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  • Tosha Duncan

My Endurance Riding Origin Story

I have likely met most of you through three-day eventing, jumpers, dressage, or thoroughbreds. I’m sure all of the endurance content has been a bit of a shock, but to tell the truth, endurance riding and I go way back! Not growing up in a horse family or with much disposable income, I was an opportunist when it came to riding. Meaning, I’d ride anything and everything I could get my hands on no matter the tack, breed, size, shape, or training. 

 

Growing up I gravitated more towards English disciplines, and besides the occasional trail ride, hadn't really left the arena. When I was a junior in high school, our small local newspaper (The Union, for my Grass Valley people), used to run classified ads and job postings. I spotted one looking for an exercise rider and called immediately.

 

The gentleman who posted the ad lived deep in the country, down a very long and semi-washed out dirt road that my sparkly blue Volkswagen bug looked hilarious bumping down. My mom went with me the first time to perform her due diligence and not send her daughter into the sticks to meet a stranger. As luck would have it, the man who posted the ad was Chris Martin, who I still highly regard as one of the best. I’d unknowingly stumbled across one of the greatest teachers I could have hoped for to introduce me to the sport.

 

I still remember my “interview” like it was yesterday. The ranch was perched a few miles above Englebright Lake in Nevada County, and there was a myriad of trail options that would either lead you to the lake or wind you through the hills. My mom stayed at the house while Chris and I headed for the barn. I believe I got a few introductions to horses, quick overview on tack, then next thing I know I’m swinging a leg over Bo, a grey Arabian gelding, and taking off down the trail!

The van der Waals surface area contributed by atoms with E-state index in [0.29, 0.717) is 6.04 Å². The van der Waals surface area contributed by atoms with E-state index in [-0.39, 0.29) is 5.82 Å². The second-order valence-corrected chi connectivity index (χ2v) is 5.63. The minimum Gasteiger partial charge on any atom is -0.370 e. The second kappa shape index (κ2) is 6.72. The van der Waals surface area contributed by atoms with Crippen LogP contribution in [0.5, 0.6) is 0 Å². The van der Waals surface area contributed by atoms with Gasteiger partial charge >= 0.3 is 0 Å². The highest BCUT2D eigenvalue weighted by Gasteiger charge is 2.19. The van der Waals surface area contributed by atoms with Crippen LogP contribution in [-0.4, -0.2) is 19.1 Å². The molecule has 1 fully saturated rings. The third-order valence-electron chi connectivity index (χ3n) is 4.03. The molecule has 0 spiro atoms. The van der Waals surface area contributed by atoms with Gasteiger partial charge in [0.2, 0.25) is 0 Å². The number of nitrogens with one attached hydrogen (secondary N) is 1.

That first ride was exhilarating and unlike anything I’d done before. I’m sure in hindsight that Chris went extremely easy and slow with me, but in my sixteen-year-old mind we were going Mach 10! Flying through the rolling hills, up and down steep climbs, dodging rocks and trees, and bursting out of an oak woodland to see the deep blue waters of Englebright below us was immediately addicting and awe-inspiring. For a kid who had grown up with a deep love of both nature and horses, this was the ultimate combination.

 

Neither Chris or I talked much, something that would stay consistent throughout our almost two year-long partnership. Not because we didn’t enjoy each other’s company, but I think because that was both of our default mode. We loved being on the trail and didn’t feel the need to chatter, choosing instead to soak in the sights and appreciate the moment. To this day, unless I am riding with close friends I’m rather silent (besides mumbling words of encouragement to my horse, which I do quite a bit). I will also mention that unless you are riding at a walk it can be extremely hard to hear what people are saying! Try keeping up a conversation at a trot or canter over terrain and let me know how it goes.

 

** Quick sidebar for a funny moment: I was out riding last year with someone new, and thought we were talking quite a bit. There weren't many lulls in the conversation, and I wasn’t thinking much about it until my riding partner suddenly asked me if I’m “always this quiet?”

 

I was taken aback as it felt to me like we’d been talking non-stop, so I somewhat haltingly replied with, “I guess so?”